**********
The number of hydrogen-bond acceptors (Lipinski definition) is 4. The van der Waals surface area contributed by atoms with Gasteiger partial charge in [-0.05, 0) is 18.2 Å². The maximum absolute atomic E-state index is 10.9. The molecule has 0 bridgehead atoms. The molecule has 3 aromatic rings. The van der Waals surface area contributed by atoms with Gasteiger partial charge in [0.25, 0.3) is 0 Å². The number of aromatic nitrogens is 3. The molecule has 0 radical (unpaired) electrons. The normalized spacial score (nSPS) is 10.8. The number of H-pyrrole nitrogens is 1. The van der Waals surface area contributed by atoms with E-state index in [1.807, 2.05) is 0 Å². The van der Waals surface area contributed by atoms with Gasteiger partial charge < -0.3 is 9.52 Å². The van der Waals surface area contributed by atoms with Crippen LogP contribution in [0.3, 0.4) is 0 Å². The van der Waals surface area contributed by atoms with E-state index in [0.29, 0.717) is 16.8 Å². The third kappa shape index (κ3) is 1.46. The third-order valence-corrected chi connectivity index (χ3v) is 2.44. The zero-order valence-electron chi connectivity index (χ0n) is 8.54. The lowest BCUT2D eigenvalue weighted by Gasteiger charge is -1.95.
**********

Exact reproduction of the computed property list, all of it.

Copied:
The number of hydrogen-bond acceptors (Lipinski definition) is 4. The van der Waals surface area contributed by atoms with Gasteiger partial charge in [-0.05, 0) is 18.2 Å². The maximum absolute atomic E-state index is 10.9. The molecule has 0 bridgehead atoms. The molecule has 3 aromatic rings. The van der Waals surface area contributed by atoms with Gasteiger partial charge in [0.25, 0.3) is 0 Å². The number of aromatic nitrogens is 3. The molecule has 0 radical (unpaired) electrons. The normalized spacial score (nSPS) is 10.8. The number of H-pyrrole nitrogens is 1. The van der Waals surface area contributed by atoms with E-state index in [1.807, 2.05) is 0 Å². The van der Waals surface area contributed by atoms with Gasteiger partial charge < -0.3 is 9.52 Å². The van der Waals surface area contributed by atoms with Crippen LogP contribution in [0.3, 0.4) is 0 Å². The van der Waals surface area contributed by atoms with E-state index in [0.29, 0.717) is 16.8 Å². The third kappa shape index (κ3) is 1.46. The third-order valence-corrected chi connectivity index (χ3v) is 2.44. The zero-order valence-electron chi connectivity index (χ0n) is 8.54. The lowest BCUT2D eigenvalue weighted by Gasteiger charge is -1.95.